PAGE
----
Trivium kept quiet during Silence sessions

Trivium deliberately kept recording sessions for latest album Silence In The Snow under wraps as they wanted to be different to every other band.

Their seventh record in out on October 2 (Friday) via Roadrunner. And singer and guitarist Matt Heafy reports the reason behind the decision was that they wanted fans to hear the material once it was ready, and not before.

Heafy tells Allschools: “We were looking at how the other bands were promoting their records. It was basically the same thing: band guy, Instagram, sitting by the computer with a beer, saying, ‘Oh, I just finished drums.’

“We said, ‘How can we be different?’ Well, if everyone is talking about the record all the time, let’s not let anyone know we’re recording at all and just release it when it’s done.”

Heafy reveals they wanted to follow the model set out by the film industry, and adds: “When a movie is coming out, we’re not seeing the ‘making of’ now – we’re seeing trailers for the final product.

“We wanted to wait, release a video, and let that be the first thing versus us teasing stuff without music.”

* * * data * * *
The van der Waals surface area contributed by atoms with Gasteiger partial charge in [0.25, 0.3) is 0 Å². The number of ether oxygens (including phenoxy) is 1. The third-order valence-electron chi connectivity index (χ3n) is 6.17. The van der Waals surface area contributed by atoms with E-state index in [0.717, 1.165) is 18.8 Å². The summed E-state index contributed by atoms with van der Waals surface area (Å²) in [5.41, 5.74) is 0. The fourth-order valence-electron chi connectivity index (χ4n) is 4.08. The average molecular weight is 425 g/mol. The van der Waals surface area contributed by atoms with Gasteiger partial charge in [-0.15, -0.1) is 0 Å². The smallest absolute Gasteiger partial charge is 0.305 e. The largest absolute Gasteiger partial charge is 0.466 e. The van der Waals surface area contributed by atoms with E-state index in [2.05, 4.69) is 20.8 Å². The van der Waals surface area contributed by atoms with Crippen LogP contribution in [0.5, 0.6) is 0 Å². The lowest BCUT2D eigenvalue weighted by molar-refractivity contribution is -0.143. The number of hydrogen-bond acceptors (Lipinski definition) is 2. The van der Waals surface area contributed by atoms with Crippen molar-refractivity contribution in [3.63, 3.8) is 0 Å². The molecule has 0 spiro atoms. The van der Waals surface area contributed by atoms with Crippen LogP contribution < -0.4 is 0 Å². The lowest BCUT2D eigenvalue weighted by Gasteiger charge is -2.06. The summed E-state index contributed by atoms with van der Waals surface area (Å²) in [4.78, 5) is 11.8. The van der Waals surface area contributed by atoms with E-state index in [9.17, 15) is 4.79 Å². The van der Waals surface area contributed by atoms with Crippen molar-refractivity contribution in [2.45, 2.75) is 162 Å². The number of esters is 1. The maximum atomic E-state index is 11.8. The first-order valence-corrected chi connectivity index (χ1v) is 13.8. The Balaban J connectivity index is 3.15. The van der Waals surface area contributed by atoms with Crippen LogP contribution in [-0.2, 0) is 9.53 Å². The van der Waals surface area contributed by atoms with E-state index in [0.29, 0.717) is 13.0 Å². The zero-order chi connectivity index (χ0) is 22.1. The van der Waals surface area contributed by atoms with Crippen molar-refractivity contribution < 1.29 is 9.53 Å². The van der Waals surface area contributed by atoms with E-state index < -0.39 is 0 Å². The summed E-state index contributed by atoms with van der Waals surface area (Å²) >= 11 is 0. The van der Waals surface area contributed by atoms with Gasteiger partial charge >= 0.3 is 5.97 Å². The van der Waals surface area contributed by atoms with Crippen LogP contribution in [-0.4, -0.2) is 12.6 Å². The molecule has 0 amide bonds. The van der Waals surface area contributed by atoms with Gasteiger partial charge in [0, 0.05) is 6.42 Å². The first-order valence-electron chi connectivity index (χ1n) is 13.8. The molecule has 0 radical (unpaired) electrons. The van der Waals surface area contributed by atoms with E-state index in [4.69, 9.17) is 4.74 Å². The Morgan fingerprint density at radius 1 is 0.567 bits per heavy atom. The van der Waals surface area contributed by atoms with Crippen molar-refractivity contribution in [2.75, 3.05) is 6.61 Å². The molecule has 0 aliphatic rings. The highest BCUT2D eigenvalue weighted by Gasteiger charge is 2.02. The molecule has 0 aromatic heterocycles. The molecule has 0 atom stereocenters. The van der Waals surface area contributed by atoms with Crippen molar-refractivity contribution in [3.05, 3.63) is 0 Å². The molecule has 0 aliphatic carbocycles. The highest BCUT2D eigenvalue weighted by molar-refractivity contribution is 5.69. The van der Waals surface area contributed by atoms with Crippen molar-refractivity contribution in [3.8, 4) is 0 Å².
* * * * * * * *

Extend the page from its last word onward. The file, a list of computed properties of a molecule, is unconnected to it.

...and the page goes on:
The band have issued streams for the album’s title track, Blind and Until The World Goes Cold.

Trivium feature in the latest edition of Metal Hammer, out now in print, digital and via TeamRock+.

Why Trivium went back to their roots

Scott Munro
Louder e-commerce editor

Scott has spent more than 30 years in newspapers and magazines as an editor, production editor, sub-editor, designer, writer and reviewer. After initially joining our news desk in the summer of 2014, he moved to the e-commerce team full-time in 2020. He maintains Louder’s buyer’s guides, scouts out the best deals for music fans and reviews headphones, speakers, books and more. He's written more than 11,000 articles across Louder, Classic Rock, Metal Hammer and Prog and has previous written for publications including IGN, the Sunday Mirror, Daily Record and The Herald covering everything from daily news and weekly features, to video games, travel and whisky. Scott grew up listening to rock and prog, cutting his teeth on bands such as Marillion and Magnum before his focus shifted to alternative and post-punk in the late 80s. His favourite bands are Fields Of The Nephilim, The Cure, New Model Army, All About Eve, The Mission, Ned's Atomic Dustbin and Drab Majesty, but he also still has a deep love of Rush.